By Eric Johnson
(Note: This and the linked articles were published before the December 29, 2020 dialogue between me and Scott Adams, with Sean McDowell as the moderator. As it can be seen, the video of Scott and idea was untimely delayed, so I recommend listening to the podcast rather than watching it)
On Wednesday, December 9th, I was interviewed on a live YouTube program by my friend Sean McDowell, a professor at Biola University and Talbot Seminary as well as a well-known Christian apologist. The topic involved the Gospel Topics essays. During the hour-long show, we covered more than a half dozen topics. That program can be viewed here.
Sean wrote me the next day and explained how a Latter-day Saint named “Scott Adams contacted me and wanted to ‘correct’ the record on some of the issues we discussed.” Scott gives his credentials as follows: “I’m a High Priest in the priesthood, and have served many various positions in the church including as a youth leader, a gospel doctrine teacher, a stake high counselor, and I’m currently a counselor in a Bishopric.”
To suggest that the way I described Mormonism needed to be corrected is very serious. In other words, Scott is saying that at least part of my description of Mormonism are “straw man arguments”–made up assertions on my part to not accurately portray his faith. Whether he believes I intentionally or ignorantly described the religion in an erroneous fashion, it doesn’t matter. My entire credibility is at risk if Scott is correct in that I am creating a fictional portrayal of LDS history and doctrine. Saying I need to correct what I said is taken most seriously.
Sean asked if I would agree to go on a follow-up show with him and Scott. Normally, I decline public interactions with Latter-day Saints, preferring to do these privately. I believe that my role is more “behind the scenes” as I feel I am more of a “writer” than a “debater.”
I told Sean that I would agree to a public discussion only if Scott would lay out what he disagreed from the original show and then keep to these points. On December 13th, Scott wrote two extended Twitter-based teachings that, for all intents and purposes, was at least a partial response to his disagreement with what I had said–he admitted to this on a private email to me on December 19th. On December 17th, Scott provided Sean with several topics he wanted to discuss. Based on one of his Twitter strings, I have requested to include one additional topic, which is whether or not Mormonism ought to be considered “Christianity.”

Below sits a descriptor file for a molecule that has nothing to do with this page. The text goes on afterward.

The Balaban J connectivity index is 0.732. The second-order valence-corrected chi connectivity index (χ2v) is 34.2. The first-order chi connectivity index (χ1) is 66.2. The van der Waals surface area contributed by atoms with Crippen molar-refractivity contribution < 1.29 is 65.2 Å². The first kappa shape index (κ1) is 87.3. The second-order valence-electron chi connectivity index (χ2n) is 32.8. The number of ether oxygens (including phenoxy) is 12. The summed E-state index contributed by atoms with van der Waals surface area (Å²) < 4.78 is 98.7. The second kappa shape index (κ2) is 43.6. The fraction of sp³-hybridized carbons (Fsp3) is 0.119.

This article has been written before the scheduled dialogue for Tuesday, December 29th at 5 p.m. MST (7 p.m. EST, 4 p.m. PST). You can watch the show at that time:
The following links have been created for those who would like to see my responses to Scott’s December 13th Twitter feeds as well as my notes for this discussion. We certainly won’t get a chance to cover all of these points in an hour, so hopefully this information is helpful for someone who would like to do further research. Here are the five categories that we will talk about.
- Topic 1: Should Mormons be considered “Christian”? Response from Eric Johnson
- Topic 2: Can People Become Gods? Response from Eric Johnson
Since I have nothing in writing from Scott to consider on the other topics, I won’t pretend to know what he will say. But I do know what Sean and I talked about on December, so in the following three topics I include the notes I am using.
- Topic 3: LDS Teachings Regarding Faith and Works Notes from Eric Johnson
- Topic 4: Polygamy Reprint of an article written by Eric Johnson Plural Marriage and Joseph Smith: A PR nightmare
- Scott wrote that “many of the claims made in your previous video are an oversimplification, and that it’s only IFAR to give a complete view when discussing it.”
- Topic 5: The Book of Mormon and the Book of Abraham Notes from Eric Johnson
- Scott said he wants to show “why it’s not unreasonable to view their emergence as a miracle from God and why it’s reasonable to view them as real and reliable scripture.”
For the sake of clarity and space, I will not always refer to the church by its official title, The Church of Jesus Christ of Latter-day Saints, as President Russell M. Nelson has requested. His edict was given a few years ago, as he said that Jesus is apparently offended whenever the religion or its people are called “Mormon” or “LDS” because these titles leave the name of “Jesus Christ” out. He also does not like the religion to be called “Mormonism.” I have written an article on this issue, which I’ll refer you to at this link: Do nicknames for the Church offend God?
Let me say from the start that I mean no disrespect to “Latter-day Saints”–which, by the way, does not have the name of Jesus found in this approved title! Calling the followers of Mormonism “Mormon” is just as respectful as referring to members of the Watchtower Bible and Tract Society “Jehovah’s Witnesses,” a title this group does not seem to mind. For many years, “Mormon” was a title that was not only embraced but even celebrated in the LDS Church, as shown by the “Mormon Tabernacle Choir” (now changed) and the “I am a Mormon” public relations/advertising campaign that was sponsored by the church just a few years ago. And instead of having to use refer to “Mormonism” as “the religion of The Church of Jesus Christ of Latter-day Saints,” I will use the shorter designation. Again, no disrespect is intended.